Day 185: July 4, 2013

Today's Reading(s)

Matthew 26:1-5

1 When Jesus had finished saying all this, He told His disciples, 2 “You know that the Passover takes place after two days, and the Son of Man will be handed over to be crucified.” 3 Then the chief priests and the elders of the people assembled in the palace of the high priest, who was called Caiaphas, 4 and they conspired to arrest Jesus in a treacherous way and kill Him. 5 “Not during the festival,” they said, “so there won’t be rioting among the people.”

Mark 14:1-2

1 After two days it was the Passover and the Festival of Unleavened Bread. The chief priests and the scribes were looking for a treacherous way to arrest and kill Him. 2 “Not during the festival,” they said, “or there may be rioting among the people.”

Luke 22:1-2

1 The Festival of Unleavened Bread, which is called Passover, was drawing near. 2 The chief priests and the scribes were looking for a way to put Him to death, because they were afraid of the people.

Unless otherwise noted, all Scripture quotations are taken from the Holman Christian Standard Bible®, Copyright © 1999, 2000, 2002, 2003, 2009 by Holman Bible Publishers. Used by permission. Holman Christian Standard Bible®, Holman CSB®, and HCSB® are federally registered trademarks of Holman Bible Publishers.



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Today's Reflection

Key Verse(s)

When Jesus had finished saying all this, He told His disciples, “You know that the Passover takes place after two days, and the Son of Man will be handed over to be crucified.”

Then the chief priests and the elders of the people assembled in the palace of the high priest, who was called Caiaphas, and they conspired to arrest Jesus in a treacherous way and kill Him. “Not during the festival,” they said, “so there won’t be rioting among the people.”

—Matthew 26:1-5

Waiving a White Flag
by Taylor Johnson,

In verse 2, when talking with His disciples, Jesus predicted His own capture, suffering, and death. He knew that He’d be betrayed within two days. When Jesus announced this to His disciples, He didn’t mean, “Game Over.” He meant, “My entire life, ministry, and purpose has culminated to this very occasion.” In other words, “Game On.”

Interestingly enough, in this case, “Game On” didn’t at all mean the fight had begun, but rather, “I’m going to surrender.”

Knowing the religious authorities were conspiring to secretly capture and kill Him, Jesus didn’t flee to Galilee. Instead, He bravely and humbly marched right on into Jerusalem. It’s by no accident that He was given as the symbolic and literal sacrificial lamb in the midst of Passover.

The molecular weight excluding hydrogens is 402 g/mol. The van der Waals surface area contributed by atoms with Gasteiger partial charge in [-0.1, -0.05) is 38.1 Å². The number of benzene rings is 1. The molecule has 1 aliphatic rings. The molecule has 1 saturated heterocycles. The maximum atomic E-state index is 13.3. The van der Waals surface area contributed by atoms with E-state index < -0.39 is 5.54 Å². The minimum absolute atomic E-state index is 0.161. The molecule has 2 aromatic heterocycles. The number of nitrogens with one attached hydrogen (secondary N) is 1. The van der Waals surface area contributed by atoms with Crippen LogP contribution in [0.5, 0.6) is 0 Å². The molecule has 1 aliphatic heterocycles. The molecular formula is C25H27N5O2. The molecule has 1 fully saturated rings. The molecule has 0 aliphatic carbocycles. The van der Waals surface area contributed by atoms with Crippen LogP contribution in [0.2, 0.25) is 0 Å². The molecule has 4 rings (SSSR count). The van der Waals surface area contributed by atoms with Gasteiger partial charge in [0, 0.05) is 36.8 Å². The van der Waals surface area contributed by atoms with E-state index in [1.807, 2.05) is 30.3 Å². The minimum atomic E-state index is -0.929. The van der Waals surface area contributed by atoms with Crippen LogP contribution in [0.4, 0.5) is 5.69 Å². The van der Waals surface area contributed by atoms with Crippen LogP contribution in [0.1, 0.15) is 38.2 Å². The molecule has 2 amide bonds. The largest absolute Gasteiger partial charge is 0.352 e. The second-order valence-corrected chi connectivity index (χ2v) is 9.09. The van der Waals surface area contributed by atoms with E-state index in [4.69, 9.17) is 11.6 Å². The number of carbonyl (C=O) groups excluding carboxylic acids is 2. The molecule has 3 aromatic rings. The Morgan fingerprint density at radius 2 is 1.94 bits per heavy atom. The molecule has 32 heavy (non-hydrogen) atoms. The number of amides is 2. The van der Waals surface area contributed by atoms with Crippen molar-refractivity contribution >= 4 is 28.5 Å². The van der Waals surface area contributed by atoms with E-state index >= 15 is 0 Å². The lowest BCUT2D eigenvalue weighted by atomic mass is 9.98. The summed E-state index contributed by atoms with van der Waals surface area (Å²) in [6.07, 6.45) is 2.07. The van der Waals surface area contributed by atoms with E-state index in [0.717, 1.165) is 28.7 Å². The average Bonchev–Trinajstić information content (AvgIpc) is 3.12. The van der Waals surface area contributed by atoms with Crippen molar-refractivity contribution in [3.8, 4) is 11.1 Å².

Jesus’ capture in the Garden of Gethsemane was only capable through His own consent. Jesus was handed over by God not by man (see John 3:16).

The religious authorities thought they’d won. They thought they’d overcome and outsmarted this man and would destroy Him. Little did they understand that His capture and destruction was God’s predetermined plan for redeeming a fallen world (see 1 Peter 1:20).

Though Christ’s life seemed to be taken by storm, it really was surrendered. In our world, the idea of surrender is usually negative—it’s over, you’ve failed, you’ve lost, you’ve been captured by the enemy, mission aborted.

In Chris Tomlin’s song, “White Flag,” a song about surrender, it says, “The war is over, Love has come, Your love has won.” In Jesus’ surrender, He didn’t lose. He didn’t fail. His mission wasn’t aborted. He was captured by the enemy because He chose to be. In Jesus’ surrender, He won. We won.

John 10:17-18 says, “This is why the Father loves Me, because I am laying down My life so I may take it up again. No one takes it from Me, but I lay it down on My own. I have the right to lay it down, and I have the right to take it up again. I have received this command from My Father.”

How incredible is it to know the God of the universe was/is willing to sacrifice His spotless Son to die for our sins?

I heard an old, old story
How a Savior came from glory
How he gave his life on Calvary
To save someone like me

I heard about His groaning,
Of his precious blood's atoning
Then I repented of my sin
And won the victory

Oh, victory in Jesus,
My Savior forever
He sought me and He bought me
With His redeeming blood

He loved me ere I knew Him
And all my love is due Him
He plunged me to victory
Beneath the Cleansing flood

Reflection Questions

  1. Does knowing that Christ willingly chose to surrender Himself for you change the way you worship?
  2. What are you willing to surrender for Christ in your life?

About the Author

Taylor Johnson

At Trevecca Nazarene University, Taylor graduated with a degree in Religious Studies, minoring in Behavioral Sciences. Previously, he served in the children's ministry at West Jackson Baptist Church and as a Centri-Kid Worship Leader for LifeWay Camps. He joined the Brentwood Baptist staff in 2007 as a Children's Ministry Intern and Worship Leader, then moved to his current role in August 2011. Today, he oversees KidLife and all aspects of worship in the Children's Ministry and Marketplace. Taylor is married to Jenai.